Bieito-bashing has become a popular pastime in the operaverse, creating a strong confirmation bias. Calixto Bieito's productions are often automatically dismissed – frequently sight unseen – as Eurotrash, assumed to be replete with gratuitous nudity and a Tarantino-like reveling in sex and violence. Haters gonna hate, as they say, but they might want to take a close look at his production of Carmen which opened Boston Lyric Opera’s 40th season and, along with an earlier run in San Francisco, marks his American debut.

Freed from the usual Disney World of folkloric clichés, with most of the spoken dialogue cut, Bieito sets the action in a remote military outpost in colonial North Africa in the immediate post-Franco era. His Carmen is primal, feral, raw and lightly leavened with comic relief. A stifling, oppressive machismo threatens violence and persists from the outset as Moralès cracks a drafting whip, herding his squad, while a soldier stripped to white briefs and combat boots runs punishment laps, porting arms, until he collapses. Left unsupervised, the troops reconnoiter the cigarette girls in waves, sniffing and feinting like a pack of wild dogs in heat. They treat Micaëla similarly, Moralès making lewd and suggestive use of his whip. The smugglers kick, stomp, and slam Zuniga with the door of a Mercedes, leaving him for dead center stage as the curtain falls on Act II. A huge silhouette of a bull, familiar as the logo for Osborne sherry, dominates Act III, suggesting that the real bullfight in the opera is the one between Escamillo and José. During the entr’acte, a soldier strips naked and, in the bluish half light, performs the torero’s night-before-the-fight ritual of the “moon baptism” seeking to absorb the animal’s energy. Even Don José is volatile and violently obsessive, proving more than capable of holding his own in Act III’s knife fight. The only miscalculation in this respect came when marauding soldiers hoist a cigarette girl, stripped to black underclothes, up the flagpole by her wrists. The intent was clear, but the execution so hectic and clumsy that the stage picture intended to ring down the Act I curtain had no time to register. Credit to fight director Andrew Kenneth Moss, though, for making all the violence graphic and believable – Act I’s cigarette girl riot in particular, a tumultuous hair-pulling, bitch-slapping brawl which roiled across the stage.

Carmen may seem confident in this man’s world, but she is vulnerable as well as dangerous, yet sufficiently aware of her appetites to control and exploit them, manipulating the randy men around her and surviving on her own terms. Her final encounter with José is a nuanced dance of death rather than a snarling, clawing fracas. She doesn’t hurl José’s ring, but presses it with a hint of regret and resignation into his free hand as he holds a knife to her throat. Jennifer Johnson Cano, voluptuous and Titian-tressed, moves confidently and seductively, matching her chiaroscuro mezzo to the action. She avoids the pitfall of many Carmens by allowing the music to speak for itself, only coloring the words and refraining from over-interpreting. Act IV was a lesson in how to blend singing and acting to achieve a layered  portrayal.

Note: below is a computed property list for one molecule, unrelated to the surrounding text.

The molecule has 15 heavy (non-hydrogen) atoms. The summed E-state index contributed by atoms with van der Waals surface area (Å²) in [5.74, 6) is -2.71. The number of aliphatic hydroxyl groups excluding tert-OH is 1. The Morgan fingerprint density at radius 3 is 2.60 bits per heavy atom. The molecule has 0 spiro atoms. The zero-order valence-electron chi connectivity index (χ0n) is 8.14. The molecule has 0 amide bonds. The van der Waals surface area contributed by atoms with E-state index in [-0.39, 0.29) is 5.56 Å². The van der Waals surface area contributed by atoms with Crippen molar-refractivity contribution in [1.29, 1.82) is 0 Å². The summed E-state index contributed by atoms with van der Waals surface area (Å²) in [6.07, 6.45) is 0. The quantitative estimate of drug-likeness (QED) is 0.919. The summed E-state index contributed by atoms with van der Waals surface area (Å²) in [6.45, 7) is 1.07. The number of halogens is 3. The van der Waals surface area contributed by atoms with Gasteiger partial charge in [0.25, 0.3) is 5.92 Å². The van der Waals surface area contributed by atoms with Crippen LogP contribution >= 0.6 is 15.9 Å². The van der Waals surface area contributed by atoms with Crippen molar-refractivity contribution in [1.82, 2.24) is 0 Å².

Roger Honeywell was, unfortunately, not himself. His tenor was uncharacteristically dry, tight and short. Whenever the voice managed to briefly ring free, it gave a hint of what he can do with José when he’s at his best. Micaëla is often nothing more than a chirping plot device. In this production she’s a bold woman who doesn’t hesitate to flip off Carmen. Chelsea Basler made the most of the unique opportunities Bieito provides and shone singing the best aria Gounod never wrote, “Je dis que rein ne m’épouvante”. Michael Mayes, a tall, lantern-jawed baritone, was stretched thin by some of the lowest lying notes in “Vôtre toast”. Otherwise, his Escamillo dominated whenever he was onstage. The rest of the characters were as strongly and colorfully cast as the three principals. David Angus managed the tricky acoustics of the Opera House (built in 1928 for vaudeville) and attentively supported his singers. He and the orchestra luxuriated in the Prélude and entr’actes.

Bieito’s is a very physical, high energy production, The demands it puts on the chorus, augmented by a squad of brawny shirtless extras, are prodigious. They surround and mount a phone booth, brawl, cavort, swarm a Mercedes and rock it mercilessly, wave, gesticulate, bust moves, and jump up and down like soccer fans, all while singing seemingly effortlessly. Breathtaking... literally.

If you think you know Carmen, think you know Calixto Bieito for that matter, then you definitely should head to the Opera House and have your eyes opened on both counts.